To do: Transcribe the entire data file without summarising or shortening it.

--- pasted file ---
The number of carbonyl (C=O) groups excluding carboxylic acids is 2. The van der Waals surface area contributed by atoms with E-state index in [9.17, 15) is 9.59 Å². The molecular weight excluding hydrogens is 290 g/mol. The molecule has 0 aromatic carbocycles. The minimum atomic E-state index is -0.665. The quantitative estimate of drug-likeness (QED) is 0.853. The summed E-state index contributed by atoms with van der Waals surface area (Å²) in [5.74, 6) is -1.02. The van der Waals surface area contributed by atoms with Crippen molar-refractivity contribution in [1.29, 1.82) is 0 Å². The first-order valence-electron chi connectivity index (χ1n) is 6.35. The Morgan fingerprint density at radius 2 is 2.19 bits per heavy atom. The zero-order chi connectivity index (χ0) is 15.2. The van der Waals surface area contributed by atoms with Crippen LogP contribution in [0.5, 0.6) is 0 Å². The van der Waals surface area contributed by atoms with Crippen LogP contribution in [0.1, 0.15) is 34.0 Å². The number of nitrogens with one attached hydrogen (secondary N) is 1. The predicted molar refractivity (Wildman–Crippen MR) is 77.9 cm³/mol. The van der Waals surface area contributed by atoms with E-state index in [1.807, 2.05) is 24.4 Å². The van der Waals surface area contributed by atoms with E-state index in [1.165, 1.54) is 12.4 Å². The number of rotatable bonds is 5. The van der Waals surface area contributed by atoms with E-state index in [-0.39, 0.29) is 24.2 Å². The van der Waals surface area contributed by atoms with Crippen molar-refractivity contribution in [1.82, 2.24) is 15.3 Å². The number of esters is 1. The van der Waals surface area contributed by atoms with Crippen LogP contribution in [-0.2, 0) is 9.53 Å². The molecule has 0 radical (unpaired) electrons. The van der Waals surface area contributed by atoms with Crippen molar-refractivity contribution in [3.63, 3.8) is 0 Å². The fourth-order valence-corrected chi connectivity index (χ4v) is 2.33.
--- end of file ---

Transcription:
The number of carbonyl (C=O) groups excluding carboxylic acids is 2. The van der Waals surface area contributed by atoms with E-state index in [9.17, 15) is 9.59 Å². The molecular weight excluding hydrogens is 290 g/mol. The molecule has 0 aromatic carbocycles. The minimum atomic E-state index is -0.665. The quantitative estimate of drug-likeness (QED) is 0.853. The summed E-state index contributed by atoms with van der Waals surface area (Å²) in [5.74, 6) is -1.02. The van der Waals surface area contributed by atoms with Crippen molar-refractivity contribution in [1.29, 1.82) is 0 Å². The first-order valence-electron chi connectivity index (χ1n) is 6.35. The Morgan fingerprint density at radius 2 is 2.19 bits per heavy atom. The zero-order chi connectivity index (χ0) is 15.2. The van der Waals surface area contributed by atoms with Crippen LogP contribution in [0.5, 0.6) is 0 Å². The van der Waals surface area contributed by atoms with Crippen LogP contribution in [0.1, 0.15) is 34.0 Å². The number of nitrogens with one attached hydrogen (secondary N) is 1. The predicted molar refractivity (Wildman–Crippen MR) is 77.9 cm³/mol. The van der Waals surface area contributed by atoms with E-state index in [1.807, 2.05) is 24.4 Å². The van der Waals surface area contributed by atoms with E-state index in [1.165, 1.54) is 12.4 Å². The number of rotatable bonds is 5. The van der Waals surface area contributed by atoms with E-state index in [-0.39, 0.29) is 24.2 Å². The van der Waals surface area contributed by atoms with Crippen molar-refractivity contribution in [1.82, 2.24) is 15.3 Å². The number of esters is 1. The van der Waals surface area contributed by atoms with Crippen LogP contribution in [-0.2, 0) is 9.53 Å². The molecule has 0 radical (unpaired) electrons. The van der Waals surface area contributed by atoms with Crippen molar-refractivity contribution in [3.63, 3.8) is 0 Å². The fourth-order valence-corrected chi connectivity index (χ4v) is 2.33.